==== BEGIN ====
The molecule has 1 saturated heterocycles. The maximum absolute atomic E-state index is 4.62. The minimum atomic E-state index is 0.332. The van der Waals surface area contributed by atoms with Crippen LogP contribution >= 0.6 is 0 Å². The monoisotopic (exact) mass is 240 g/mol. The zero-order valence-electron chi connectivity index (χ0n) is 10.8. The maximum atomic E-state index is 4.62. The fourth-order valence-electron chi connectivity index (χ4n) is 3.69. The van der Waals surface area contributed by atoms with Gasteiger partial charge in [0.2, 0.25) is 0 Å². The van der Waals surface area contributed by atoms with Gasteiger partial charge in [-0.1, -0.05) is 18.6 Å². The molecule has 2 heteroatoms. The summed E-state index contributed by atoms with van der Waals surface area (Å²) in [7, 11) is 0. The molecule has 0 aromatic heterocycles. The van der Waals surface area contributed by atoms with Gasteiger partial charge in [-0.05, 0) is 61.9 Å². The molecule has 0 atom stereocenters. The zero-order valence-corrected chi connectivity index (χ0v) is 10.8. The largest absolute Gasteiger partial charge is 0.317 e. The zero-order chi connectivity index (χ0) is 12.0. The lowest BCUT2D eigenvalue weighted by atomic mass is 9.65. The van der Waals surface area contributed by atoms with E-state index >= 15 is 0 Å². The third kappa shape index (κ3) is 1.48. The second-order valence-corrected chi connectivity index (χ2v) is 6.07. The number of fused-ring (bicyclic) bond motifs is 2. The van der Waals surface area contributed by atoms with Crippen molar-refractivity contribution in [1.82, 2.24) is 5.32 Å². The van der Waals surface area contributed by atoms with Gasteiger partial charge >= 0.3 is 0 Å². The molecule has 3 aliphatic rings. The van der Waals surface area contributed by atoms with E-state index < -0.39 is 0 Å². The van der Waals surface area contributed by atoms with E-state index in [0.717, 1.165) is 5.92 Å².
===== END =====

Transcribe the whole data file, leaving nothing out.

The molecule has 1 saturated heterocycles. The maximum absolute atomic E-state index is 4.62. The minimum atomic E-state index is 0.332. The van der Waals surface area contributed by atoms with Crippen LogP contribution >= 0.6 is 0 Å². The monoisotopic (exact) mass is 240 g/mol. The zero-order valence-electron chi connectivity index (χ0n) is 10.8. The maximum atomic E-state index is 4.62. The fourth-order valence-electron chi connectivity index (χ4n) is 3.69. The van der Waals surface area contributed by atoms with Gasteiger partial charge in [0.2, 0.25) is 0 Å². The van der Waals surface area contributed by atoms with Gasteiger partial charge in [-0.1, -0.05) is 18.6 Å². The molecule has 2 heteroatoms. The summed E-state index contributed by atoms with van der Waals surface area (Å²) in [7, 11) is 0. The molecule has 0 aromatic heterocycles. The van der Waals surface area contributed by atoms with Gasteiger partial charge in [-0.05, 0) is 61.9 Å². The molecule has 0 atom stereocenters. The zero-order valence-corrected chi connectivity index (χ0v) is 10.8. The largest absolute Gasteiger partial charge is 0.317 e. The zero-order chi connectivity index (χ0) is 12.0. The lowest BCUT2D eigenvalue weighted by atomic mass is 9.65. The van der Waals surface area contributed by atoms with E-state index >= 15 is 0 Å². The third kappa shape index (κ3) is 1.48. The second-order valence-corrected chi connectivity index (χ2v) is 6.07. The number of fused-ring (bicyclic) bond motifs is 2. The van der Waals surface area contributed by atoms with Crippen molar-refractivity contribution in [1.82, 2.24) is 5.32 Å². The van der Waals surface area contributed by atoms with Gasteiger partial charge >= 0.3 is 0 Å². The molecule has 3 aliphatic rings. The van der Waals surface area contributed by atoms with E-state index < -0.39 is 0 Å². The van der Waals surface area contributed by atoms with E-state index in [0.717, 1.165) is 5.92 Å².